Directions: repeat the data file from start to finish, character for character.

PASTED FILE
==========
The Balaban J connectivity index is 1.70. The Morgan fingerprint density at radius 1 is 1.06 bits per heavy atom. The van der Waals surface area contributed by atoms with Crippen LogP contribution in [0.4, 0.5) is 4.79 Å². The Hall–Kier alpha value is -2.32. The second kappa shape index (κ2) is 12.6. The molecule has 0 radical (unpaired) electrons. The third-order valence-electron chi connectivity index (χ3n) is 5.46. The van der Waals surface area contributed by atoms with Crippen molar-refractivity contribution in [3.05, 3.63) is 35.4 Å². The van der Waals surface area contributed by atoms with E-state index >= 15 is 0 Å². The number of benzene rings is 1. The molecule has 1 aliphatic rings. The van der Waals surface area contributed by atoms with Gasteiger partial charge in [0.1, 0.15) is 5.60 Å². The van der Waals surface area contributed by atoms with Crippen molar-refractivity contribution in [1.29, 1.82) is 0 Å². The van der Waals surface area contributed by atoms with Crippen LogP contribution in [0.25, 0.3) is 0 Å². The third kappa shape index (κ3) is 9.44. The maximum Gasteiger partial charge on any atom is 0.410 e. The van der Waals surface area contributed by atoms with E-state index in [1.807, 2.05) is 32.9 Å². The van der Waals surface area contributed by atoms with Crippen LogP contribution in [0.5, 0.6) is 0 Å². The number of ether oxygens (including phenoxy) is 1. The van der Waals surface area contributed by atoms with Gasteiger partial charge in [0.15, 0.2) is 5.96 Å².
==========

The Balaban J connectivity index is 1.70. The Morgan fingerprint density at radius 1 is 1.06 bits per heavy atom. The van der Waals surface area contributed by atoms with Crippen LogP contribution in [0.4, 0.5) is 4.79 Å². The Hall–Kier alpha value is -2.32. The second kappa shape index (κ2) is 12.6. The molecule has 0 radical (unpaired) electrons. The third-order valence-electron chi connectivity index (χ3n) is 5.46. The van der Waals surface area contributed by atoms with Crippen molar-refractivity contribution in [3.05, 3.63) is 35.4 Å². The van der Waals surface area contributed by atoms with E-state index >= 15 is 0 Å². The number of benzene rings is 1. The molecule has 1 aliphatic rings. The van der Waals surface area contributed by atoms with Gasteiger partial charge in [0.1, 0.15) is 5.60 Å². The van der Waals surface area contributed by atoms with Crippen molar-refractivity contribution in [1.29, 1.82) is 0 Å². The van der Waals surface area contributed by atoms with Crippen LogP contribution in [0.25, 0.3) is 0 Å². The third kappa shape index (κ3) is 9.44. The maximum Gasteiger partial charge on any atom is 0.410 e. The van der Waals surface area contributed by atoms with E-state index in [1.807, 2.05) is 32.9 Å². The van der Waals surface area contributed by atoms with Crippen LogP contribution in [0.5, 0.6) is 0 Å². The number of ether oxygens (including phenoxy) is 1. The van der Waals surface area contributed by atoms with Gasteiger partial charge in [0.15, 0.2) is 5.96 Å².